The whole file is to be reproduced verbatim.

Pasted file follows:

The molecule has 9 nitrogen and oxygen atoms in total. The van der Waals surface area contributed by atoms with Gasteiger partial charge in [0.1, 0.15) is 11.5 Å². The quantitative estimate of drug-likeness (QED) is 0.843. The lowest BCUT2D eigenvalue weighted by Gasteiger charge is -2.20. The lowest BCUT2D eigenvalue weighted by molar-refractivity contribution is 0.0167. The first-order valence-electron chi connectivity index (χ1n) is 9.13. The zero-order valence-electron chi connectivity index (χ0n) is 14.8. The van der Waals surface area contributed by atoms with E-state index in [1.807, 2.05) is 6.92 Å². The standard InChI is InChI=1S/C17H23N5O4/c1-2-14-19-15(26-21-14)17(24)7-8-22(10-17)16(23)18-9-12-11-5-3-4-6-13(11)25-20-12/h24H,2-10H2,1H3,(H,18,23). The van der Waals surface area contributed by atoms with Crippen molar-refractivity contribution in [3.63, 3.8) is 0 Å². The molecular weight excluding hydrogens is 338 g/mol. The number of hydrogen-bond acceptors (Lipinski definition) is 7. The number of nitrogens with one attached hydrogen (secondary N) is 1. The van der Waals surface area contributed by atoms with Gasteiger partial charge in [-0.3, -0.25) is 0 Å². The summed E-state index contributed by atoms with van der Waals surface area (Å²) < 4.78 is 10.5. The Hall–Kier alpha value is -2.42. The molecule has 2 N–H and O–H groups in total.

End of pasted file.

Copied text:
The molecule has 9 nitrogen and oxygen atoms in total. The van der Waals surface area contributed by atoms with Gasteiger partial charge in [0.1, 0.15) is 11.5 Å². The quantitative estimate of drug-likeness (QED) is 0.843. The lowest BCUT2D eigenvalue weighted by Gasteiger charge is -2.20. The lowest BCUT2D eigenvalue weighted by molar-refractivity contribution is 0.0167. The first-order valence-electron chi connectivity index (χ1n) is 9.13. The zero-order valence-electron chi connectivity index (χ0n) is 14.8. The van der Waals surface area contributed by atoms with E-state index in [1.807, 2.05) is 6.92 Å². The standard InChI is InChI=1S/C17H23N5O4/c1-2-14-19-15(26-21-14)17(24)7-8-22(10-17)16(23)18-9-12-11-5-3-4-6-13(11)25-20-12/h24H,2-10H2,1H3,(H,18,23). The van der Waals surface area contributed by atoms with Crippen molar-refractivity contribution in [3.63, 3.8) is 0 Å². The molecular weight excluding hydrogens is 338 g/mol. The number of hydrogen-bond acceptors (Lipinski definition) is 7. The number of nitrogens with one attached hydrogen (secondary N) is 1. The van der Waals surface area contributed by atoms with Gasteiger partial charge in [-0.3, -0.25) is 0 Å². The summed E-state index contributed by atoms with van der Waals surface area (Å²) < 4.78 is 10.5. The Hall–Kier alpha value is -2.42. The molecule has 2 N–H and O–H groups in total.